The aim here is to do small amounts but often.  For most of the first week, you will either be in hospital or should be pottering about inside your home.  For the second week, the amount of activity undertaken should essentially be unchanged.  You should simply be moving about as if you were in fact still in hospital.  It would be perfectly reasonable to fix your own meals and to look after yourself though you should not be doing housework or looking after others. You may go out for short walks. From the second week onwards, light exercise may be taken.  You may go on very short car journeys (10-15 minutes) and go out for longer walks.  Prolonged outings, lengthy or frequent trips to the office will be bad for you.  Problems most often arise when patients do a little too much a little too often, i.e., one trip to the office may be alright but three cause troubles.


You are better to be standing or lying following back surgery.  If you wish to sit, a high, upright dining room style chair is the most appropriate.  It is certainly reasonable to start sitting for your meals when you have gone home but it is sensible to stand up and stretch between courses.  This should be back to normal around about the four to six week mark.  However, it will always be advisable to avoid prolonged periods sitting and very soft or low armchairs.


If it hurts, don’t.  If you think it will hurt, don’t - until of course you think it won’t and it doesn’t.

Wound care

You should not get the wound wet until the day after the sutures have been removed.  It is perfectly reasonable to have a shower, providing the wound is covered with a waterproof dressing.  The ward may provide you with this before you leave.  In general, we like to change the dressings on wounds as infrequently as possible. The wound should be kept dry and a dressing used that allows the wound to breathe. 

Removal of Stitches

The stitches should be removed at or shortly after the tenth day. We mostly use a single stitch which runs under the skin and can be pulled from one end. (Get an adult to help you.) I also usually put steristrips (small sticky tapes) across the wound and two in parallel with the wound to hold the stitch ends. The ones holding the stitch ends need to be pulled off and then the suture can be removed. Most often a nurse linked to your G.P. or the district nursing service do this. If you are near one of my hospitals you may be able to have these removed there. You need have agreed an arrangement for this to be done before you, leave hospital - our ward nurses who will liaise with your GP, district nurse or one of the local hospitals as is appropriate.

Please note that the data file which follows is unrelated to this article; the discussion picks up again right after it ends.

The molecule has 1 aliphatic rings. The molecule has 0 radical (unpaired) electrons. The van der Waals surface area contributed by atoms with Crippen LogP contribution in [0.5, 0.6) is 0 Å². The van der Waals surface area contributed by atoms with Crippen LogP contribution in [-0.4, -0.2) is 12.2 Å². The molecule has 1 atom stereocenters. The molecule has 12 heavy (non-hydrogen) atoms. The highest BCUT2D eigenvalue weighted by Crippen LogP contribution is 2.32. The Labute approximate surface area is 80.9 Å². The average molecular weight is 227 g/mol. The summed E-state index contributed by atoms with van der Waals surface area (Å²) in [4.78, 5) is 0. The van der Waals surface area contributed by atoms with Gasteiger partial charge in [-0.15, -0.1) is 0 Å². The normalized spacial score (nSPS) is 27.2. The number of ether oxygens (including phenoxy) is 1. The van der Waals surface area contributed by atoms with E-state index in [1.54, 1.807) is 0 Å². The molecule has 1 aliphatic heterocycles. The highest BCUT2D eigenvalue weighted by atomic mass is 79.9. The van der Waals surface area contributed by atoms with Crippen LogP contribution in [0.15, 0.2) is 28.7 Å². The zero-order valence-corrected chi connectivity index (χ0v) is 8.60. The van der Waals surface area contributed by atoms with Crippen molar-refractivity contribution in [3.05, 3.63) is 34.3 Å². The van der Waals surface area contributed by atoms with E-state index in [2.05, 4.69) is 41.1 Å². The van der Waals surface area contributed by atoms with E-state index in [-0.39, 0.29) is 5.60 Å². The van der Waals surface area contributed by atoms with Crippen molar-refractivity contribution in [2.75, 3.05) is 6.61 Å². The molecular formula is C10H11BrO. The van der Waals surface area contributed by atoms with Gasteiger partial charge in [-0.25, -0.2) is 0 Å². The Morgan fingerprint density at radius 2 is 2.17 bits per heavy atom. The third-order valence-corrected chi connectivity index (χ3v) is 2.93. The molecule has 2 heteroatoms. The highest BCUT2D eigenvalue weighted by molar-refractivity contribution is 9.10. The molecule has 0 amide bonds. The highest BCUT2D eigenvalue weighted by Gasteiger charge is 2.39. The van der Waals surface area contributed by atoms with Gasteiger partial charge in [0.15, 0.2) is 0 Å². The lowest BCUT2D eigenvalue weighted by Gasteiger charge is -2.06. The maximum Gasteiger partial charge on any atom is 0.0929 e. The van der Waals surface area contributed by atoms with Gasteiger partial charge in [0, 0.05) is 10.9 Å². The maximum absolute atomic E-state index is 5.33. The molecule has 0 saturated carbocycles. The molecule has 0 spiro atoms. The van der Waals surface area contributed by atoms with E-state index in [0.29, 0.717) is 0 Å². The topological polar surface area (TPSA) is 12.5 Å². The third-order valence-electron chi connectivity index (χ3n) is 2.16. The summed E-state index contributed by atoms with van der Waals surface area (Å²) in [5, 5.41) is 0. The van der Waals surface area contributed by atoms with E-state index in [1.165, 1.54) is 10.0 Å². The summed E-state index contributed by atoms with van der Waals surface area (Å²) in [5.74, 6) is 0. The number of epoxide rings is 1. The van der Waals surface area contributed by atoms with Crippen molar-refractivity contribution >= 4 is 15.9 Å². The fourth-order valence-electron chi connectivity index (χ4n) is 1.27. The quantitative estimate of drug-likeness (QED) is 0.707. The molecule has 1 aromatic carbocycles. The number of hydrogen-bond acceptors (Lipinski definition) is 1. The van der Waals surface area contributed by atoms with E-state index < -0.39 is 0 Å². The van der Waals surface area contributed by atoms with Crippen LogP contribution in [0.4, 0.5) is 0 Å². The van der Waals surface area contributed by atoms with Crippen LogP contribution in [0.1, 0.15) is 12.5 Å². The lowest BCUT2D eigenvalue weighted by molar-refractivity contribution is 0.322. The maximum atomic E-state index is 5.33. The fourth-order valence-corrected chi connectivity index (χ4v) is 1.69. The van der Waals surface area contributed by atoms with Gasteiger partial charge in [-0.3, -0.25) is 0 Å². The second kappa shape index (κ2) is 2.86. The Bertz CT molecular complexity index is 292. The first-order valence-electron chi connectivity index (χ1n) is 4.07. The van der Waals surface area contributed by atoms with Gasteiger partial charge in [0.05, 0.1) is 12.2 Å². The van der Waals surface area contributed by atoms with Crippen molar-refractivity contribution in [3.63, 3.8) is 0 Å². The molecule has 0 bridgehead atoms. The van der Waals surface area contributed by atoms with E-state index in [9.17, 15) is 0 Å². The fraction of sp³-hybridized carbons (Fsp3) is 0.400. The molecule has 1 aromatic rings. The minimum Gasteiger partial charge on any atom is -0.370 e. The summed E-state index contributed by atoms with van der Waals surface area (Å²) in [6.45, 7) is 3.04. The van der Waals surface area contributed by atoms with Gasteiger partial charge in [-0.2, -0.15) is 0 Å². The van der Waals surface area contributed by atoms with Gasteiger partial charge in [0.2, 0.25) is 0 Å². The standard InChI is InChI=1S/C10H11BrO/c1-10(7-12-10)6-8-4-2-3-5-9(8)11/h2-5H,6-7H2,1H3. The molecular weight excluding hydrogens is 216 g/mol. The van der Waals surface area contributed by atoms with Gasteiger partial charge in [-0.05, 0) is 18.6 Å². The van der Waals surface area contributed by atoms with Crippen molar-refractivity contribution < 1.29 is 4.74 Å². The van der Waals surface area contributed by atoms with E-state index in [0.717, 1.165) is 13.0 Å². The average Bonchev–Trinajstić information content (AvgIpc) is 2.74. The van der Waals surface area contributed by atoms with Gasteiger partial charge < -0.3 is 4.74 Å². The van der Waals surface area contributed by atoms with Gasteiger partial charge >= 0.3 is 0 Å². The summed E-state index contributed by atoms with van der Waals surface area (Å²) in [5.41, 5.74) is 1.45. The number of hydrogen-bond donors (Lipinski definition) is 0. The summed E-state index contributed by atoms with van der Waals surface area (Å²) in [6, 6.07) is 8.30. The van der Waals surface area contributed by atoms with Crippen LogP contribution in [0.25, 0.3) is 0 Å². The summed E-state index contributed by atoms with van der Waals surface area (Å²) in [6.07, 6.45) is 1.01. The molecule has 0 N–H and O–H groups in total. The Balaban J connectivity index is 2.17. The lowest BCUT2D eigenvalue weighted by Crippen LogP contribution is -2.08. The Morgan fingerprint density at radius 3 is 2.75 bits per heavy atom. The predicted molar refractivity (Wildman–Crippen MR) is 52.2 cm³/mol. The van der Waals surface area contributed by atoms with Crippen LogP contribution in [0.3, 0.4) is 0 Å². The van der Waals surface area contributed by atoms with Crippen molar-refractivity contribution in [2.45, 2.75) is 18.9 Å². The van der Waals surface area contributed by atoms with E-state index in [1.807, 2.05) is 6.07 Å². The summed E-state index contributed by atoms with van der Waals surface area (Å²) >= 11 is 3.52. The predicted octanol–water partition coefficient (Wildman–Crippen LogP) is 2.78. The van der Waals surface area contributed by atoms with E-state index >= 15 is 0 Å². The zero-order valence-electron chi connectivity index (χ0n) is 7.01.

Bending, lifting, carrying

In the first few weeks, you should not be doing this.  The physiotherapy, which will begin about the fourth to sixth week, will teach you how to bend correctly and how best to lift.  It should certainly be something that you keep to a minimum in the first months.


In the first few weeks you should be driven i.e., you should not drive the car yourself.  In the weeks that follow, you should limit journeys to short periods.  As physiotherapy commences and progress is made, you may gradually start to extend this.  In general it is best to have the car seat set as high and as upright as possible.  If you are becoming uncomfortable you should stop, get out and do some light stretches before continuing.


You should not do this until we have reviewed your progress.  It should be deferred until you have completed the fitness programme that only begins with the physiotherapy at the fourth to sixth week and is likely to take a further four to six weeks at least.

General philosophy

The aim is for you to avoid things which aggravate your pain.  Once recurrence of back and leg pain has occurred, it is much more difficult to get it to go away.  It is much simpler to avoid it in the first place.  If in doubt, err on the side of caution. You can do most things after the first week or so. However, you will not be able to do much of them. “Can I drive?”, “pick up the baby?”, “go into the Office?” or “fly?” are all frequently asked questions. The answer is usually yes BUT not very often. It is not so much what you do but how often you do it.


The usual routine is to see patients three or four weeks after discharge and it is at that point that we can start the physiotherapy. This will need to be near to home though later may need to move nearer to work. We usually then see you after another six weeks and then a further three months.

Return to work

Please click here for further details.

Planning your return to work

This may reasonably be anytime between four and twelve weeks post surgery. This might seem like a ridiculously wide window and certainly we will advise you more precisely. In fact, some patients are back at work inside two weeks and others still off at four months. A brick layer commuting 50 miles by car each way will take longer than a librarian working next door to home.

Whatever the work a gradual return is best – perhaps two half days the first week (Tuesday and Thursday), three the second (Monday Wednesday and Friday) and four the fourth (Monday, Tuesday and Thursday, Friday). Work five half days the next and then start to increase the length of the days. It is important to keep up the physiotherapy during this phase. The program outlined above is very gradual and more rapid progress may be possible but if pain recurs you should ease off.

Done in a graduated way, the return to work is a very positive part of your rehabilitation. It needs to be in your control and with the encouragement of your employer. If they will put up with you being part-time and unreliable they will see you sooner.